About a year ago I purchased an 11-foot Odyssey non self-bailing raft for $75 at a yard sale. All it had was a few minor leaks and it came with paddles—a steal of a deal!I had wanted to take this thing out for its virgin voyage for quite some time and about a month ago I finally had the opportunity to traverse Big Eddy with my wife and some friends.
It was a beautiful Sunday, June afternoon when we decided to put in at the Aspen Trailhead on the Deschutes. Seven of us crammed into the tiny raft with the original plan of having four of us run Big Eddy at a time. The adventure started with a safety talk, sharing the do’s and don’tsof whitewater. With the raft over capacity, we sat low in the water, and everyone seemed nervously excited for the adventure.
We ran one small rapid with success right above Big Eddy, a few splashes were had, and the anticipation mounted in preparation for the larger rapid below. We pulled to the side above the rapid and scouted the waves below. I shared with our friends the path we would take down the rapid and the different landmarks we’d watch to avoid areas that may tip our tiny, low-riding vessel. Then, instead of taking turns going down the rapid we all decided to go together. Away we went…
From what I recall things were going as planned heading down the guts of Big Eddy when suddenly the boat went vertical, removing all but two passengers (my wife and myself) out of the raft. At that moment, the decision of whether to pick folks back up or to keep the boat pointed forward needed to be made. My wife and I kept the raft pointed as forward as possible, deciding that it would do little good to get folks back into the raft to only tip over againhad we gone sideways. Our crew swam most of Big Eddy, but everyone was safe with minor bumps and bruises. What I describe as an “epic” experience may becharacterized a little differently from the perspectives of those who swam, but it was a memorable day for everyone.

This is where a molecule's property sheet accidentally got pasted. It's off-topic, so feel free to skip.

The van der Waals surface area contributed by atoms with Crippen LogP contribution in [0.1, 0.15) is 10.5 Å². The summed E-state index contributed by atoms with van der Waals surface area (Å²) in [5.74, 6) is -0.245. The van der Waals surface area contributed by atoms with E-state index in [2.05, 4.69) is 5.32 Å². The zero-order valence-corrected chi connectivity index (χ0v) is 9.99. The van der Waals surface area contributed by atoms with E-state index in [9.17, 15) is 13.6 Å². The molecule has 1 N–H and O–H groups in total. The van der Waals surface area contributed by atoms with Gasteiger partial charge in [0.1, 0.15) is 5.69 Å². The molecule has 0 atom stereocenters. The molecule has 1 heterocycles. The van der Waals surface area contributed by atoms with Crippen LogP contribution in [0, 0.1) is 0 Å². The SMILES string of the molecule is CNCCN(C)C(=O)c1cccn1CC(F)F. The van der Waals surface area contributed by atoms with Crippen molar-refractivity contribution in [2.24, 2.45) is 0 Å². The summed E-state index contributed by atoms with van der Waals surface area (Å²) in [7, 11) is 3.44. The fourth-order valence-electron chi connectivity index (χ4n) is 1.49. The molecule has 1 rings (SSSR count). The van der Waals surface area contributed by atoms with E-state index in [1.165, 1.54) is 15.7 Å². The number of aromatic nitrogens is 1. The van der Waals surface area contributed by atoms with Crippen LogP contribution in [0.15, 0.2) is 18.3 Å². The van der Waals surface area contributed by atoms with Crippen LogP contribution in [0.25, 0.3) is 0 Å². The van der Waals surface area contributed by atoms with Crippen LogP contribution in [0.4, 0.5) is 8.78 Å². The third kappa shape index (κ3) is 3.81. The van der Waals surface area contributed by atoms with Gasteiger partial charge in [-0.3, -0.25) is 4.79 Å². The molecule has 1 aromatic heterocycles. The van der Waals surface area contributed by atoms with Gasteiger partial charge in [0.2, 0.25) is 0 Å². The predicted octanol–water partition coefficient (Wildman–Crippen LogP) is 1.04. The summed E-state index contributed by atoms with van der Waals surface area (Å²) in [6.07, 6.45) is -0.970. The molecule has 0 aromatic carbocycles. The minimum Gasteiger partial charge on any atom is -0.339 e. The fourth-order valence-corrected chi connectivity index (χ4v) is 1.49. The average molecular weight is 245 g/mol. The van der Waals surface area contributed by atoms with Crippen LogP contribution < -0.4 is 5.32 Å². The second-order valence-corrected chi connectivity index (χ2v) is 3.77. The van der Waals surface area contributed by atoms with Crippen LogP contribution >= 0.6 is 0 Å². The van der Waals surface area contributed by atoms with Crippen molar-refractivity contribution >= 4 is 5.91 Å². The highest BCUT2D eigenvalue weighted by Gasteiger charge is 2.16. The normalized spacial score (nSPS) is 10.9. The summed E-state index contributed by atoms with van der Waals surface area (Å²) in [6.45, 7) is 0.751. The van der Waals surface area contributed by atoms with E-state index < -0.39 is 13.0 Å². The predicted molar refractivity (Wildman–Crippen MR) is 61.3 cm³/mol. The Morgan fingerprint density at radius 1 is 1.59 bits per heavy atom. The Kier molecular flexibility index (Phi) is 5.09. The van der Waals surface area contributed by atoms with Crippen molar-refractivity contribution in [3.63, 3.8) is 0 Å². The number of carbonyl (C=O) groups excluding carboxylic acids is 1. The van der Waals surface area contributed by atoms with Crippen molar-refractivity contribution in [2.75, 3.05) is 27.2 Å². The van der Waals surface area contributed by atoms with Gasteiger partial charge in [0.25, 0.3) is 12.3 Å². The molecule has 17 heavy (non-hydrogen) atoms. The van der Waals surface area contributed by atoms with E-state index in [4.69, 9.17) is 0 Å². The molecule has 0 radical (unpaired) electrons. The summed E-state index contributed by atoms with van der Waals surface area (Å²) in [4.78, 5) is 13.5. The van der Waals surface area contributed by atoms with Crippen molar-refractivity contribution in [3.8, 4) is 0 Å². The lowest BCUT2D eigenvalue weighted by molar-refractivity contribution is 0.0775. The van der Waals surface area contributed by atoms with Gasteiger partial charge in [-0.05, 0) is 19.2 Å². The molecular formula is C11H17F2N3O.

This is how it goes with leadership. Sometimes, you make decisions and it hits the fan.I felt embarrassed, and I felt ashamed that people could have gotten hurt, but I think it’s vital to remember the things we did well and the things we can change moving forward. Next time, I know that I need to take fewer people or take a bigger raft down the rapid to accommodate the crew. On the other hand, planning for the unforeseen paid off—no one got hurt.
It’s human to beat yourself up when things do not go as planned, but it’s also human to forgive yourself and move forward so that you continue taking the calculated risks you need in order to be successful. Identify those things you can control, take ownership of your mistakes and learn from them, and let go of the things you cannot change (i.e., past mistakes). And…do what you can to prevent navigatingBig Eddy with an undersized, over-capacity raft!
Dr. Ryan Reese is a professional counselor and core faculty member in the Masters of Science Counseling program at OSU Cascades. To learn more about EcoWellness visit www.ecowellnessbend.com. Ryan can be reached at firstname.lastname@example.org.